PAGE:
Farm debt at commercial banks showed signs of stabilizing at the end of 2021. Driven by a higher balance of both real estate and non-real estate loans, agricultural debt increased for the first time since 2019. While the pullback in lending abated, agricultural loan balances remained below the recent historic average. Farm real estate loans also increased slightly at agricultural banks, but production loans continued to decline and led to further reduction in the concentration of debt among those lenders. The low interest rate environment continued to pressure margins for lenders and sharp asset growth pushed capital ratios lower, but recent strength in earnings performance held overall returns for agricultural banks above the recent historic average.
A relatively strong outlook for the farm economy in 2022 appears likely to continue supporting improvements in agricultural credit conditions. Alongside broad strength in farm finances, delinquency rates on farm loans improved further through the end of the year and liquidity at agricultural banks reached a 20-year high. A rise in production expenses and a reduction in government aid could contribute to higher demand for farm loans in the year ahead and with abundant liquidity, agricultural banks seem to be well positioned to meet borrowers’ credit needs.
Fourth Quarter Commercial Bank Call Report Data
The balance of outstanding farm loans at commercial banks increased from a year ago, but remained subdued. Following about two years of steady declines, the balance of both real estate and non-real estate farm loans increased about 3% in the fourth quarter (Chart 1, left panel). Despite the slight increase from a year ago, non-real estate loans remained at a decade low after adjusting for inflation and real estate loans remained at about a 5-year low (Chart 1, right panel).
Consistent and widespread declines in agricultural lending across commercial banks has led to lower concentrations of farm debt at agricultural banks. Farm real estate loan balances increased slightly at agricultural banks, but production loans continued to decline, pushing the share of farm debt held at lenders most concentrated in agriculture to the lowest level in about 10 years (Chart 2, left panel). After a sharp and persistent buildup in previous years, the recent pullback in non-real estate lending has also driven a reduction in the amount of farm debt per agricultural bank (Chart 2, right panel).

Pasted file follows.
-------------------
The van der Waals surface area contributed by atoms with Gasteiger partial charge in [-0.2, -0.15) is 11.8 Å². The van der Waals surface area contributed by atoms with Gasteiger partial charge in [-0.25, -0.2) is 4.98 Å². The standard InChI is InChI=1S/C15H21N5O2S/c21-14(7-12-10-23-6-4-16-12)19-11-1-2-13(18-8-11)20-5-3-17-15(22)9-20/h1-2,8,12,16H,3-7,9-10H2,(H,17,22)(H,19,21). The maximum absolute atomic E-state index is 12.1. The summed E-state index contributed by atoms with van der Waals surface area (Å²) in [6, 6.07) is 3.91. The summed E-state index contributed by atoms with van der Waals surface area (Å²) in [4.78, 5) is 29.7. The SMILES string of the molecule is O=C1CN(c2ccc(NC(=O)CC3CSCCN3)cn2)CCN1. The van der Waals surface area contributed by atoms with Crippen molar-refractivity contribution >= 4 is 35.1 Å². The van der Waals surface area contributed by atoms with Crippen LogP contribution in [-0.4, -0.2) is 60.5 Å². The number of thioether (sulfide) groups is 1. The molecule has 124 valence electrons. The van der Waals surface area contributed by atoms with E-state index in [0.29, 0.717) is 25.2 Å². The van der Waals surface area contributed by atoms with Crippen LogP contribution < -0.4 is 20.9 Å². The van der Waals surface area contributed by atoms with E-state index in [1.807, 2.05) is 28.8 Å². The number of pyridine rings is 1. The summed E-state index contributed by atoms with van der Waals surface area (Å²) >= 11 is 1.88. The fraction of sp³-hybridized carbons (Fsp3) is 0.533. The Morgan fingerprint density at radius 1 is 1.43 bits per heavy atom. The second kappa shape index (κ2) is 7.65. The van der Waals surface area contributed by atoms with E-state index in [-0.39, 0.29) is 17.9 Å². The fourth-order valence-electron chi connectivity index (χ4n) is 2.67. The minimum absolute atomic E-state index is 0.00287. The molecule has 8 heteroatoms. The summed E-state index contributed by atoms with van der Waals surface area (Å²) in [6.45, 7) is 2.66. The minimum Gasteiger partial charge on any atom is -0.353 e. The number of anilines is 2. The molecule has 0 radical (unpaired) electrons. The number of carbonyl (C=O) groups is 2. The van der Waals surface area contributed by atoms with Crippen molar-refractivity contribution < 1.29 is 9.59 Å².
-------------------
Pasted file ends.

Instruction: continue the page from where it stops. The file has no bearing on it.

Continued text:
Broad strength in farm finances continued to drive improvements in agricultural loan performance for all commercial lenders. Delinquency rates on real estate and non-real estate farm loans dropped by about 60 basis points and 50 basis points from a year ago, respectively (Chart 3). Rates of delinquency among both agricultural banks and non-agricultural banks reached the lowest levels since 2015.
With tepid loan growth and surges in deposits, liquidity at agricultural banks also remained abundant. The loan-to-deposit ratio at agricultural lenders reached the lowest level in more than 20 years in the fourth quarter (Chart 4). The elevated level of funds has contributed to a sharp growth in assets for lenders and has also likely put downward pressure on interest margins.
Net interest margins for agricultural banks reached historic lows in the fourth quarter, but profits remained strong. The low interest rate environment put further downward pressure on margins, but support from lower interest expenses, fewer provisions and higher noninterest income during 2021 continued to drive strong returns (Chart 5, left panel). Alongside robust growth in assets that was consistent across commercial banks, the equity capital ratio for farm lenders dropped sharply below the 10-year average (Chart 5, right panel).
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The views expressed in this article are those of the authors and do not necessarily reflect the views of the Federal Reserve Bank of Kansas City or the Federal Reserve System.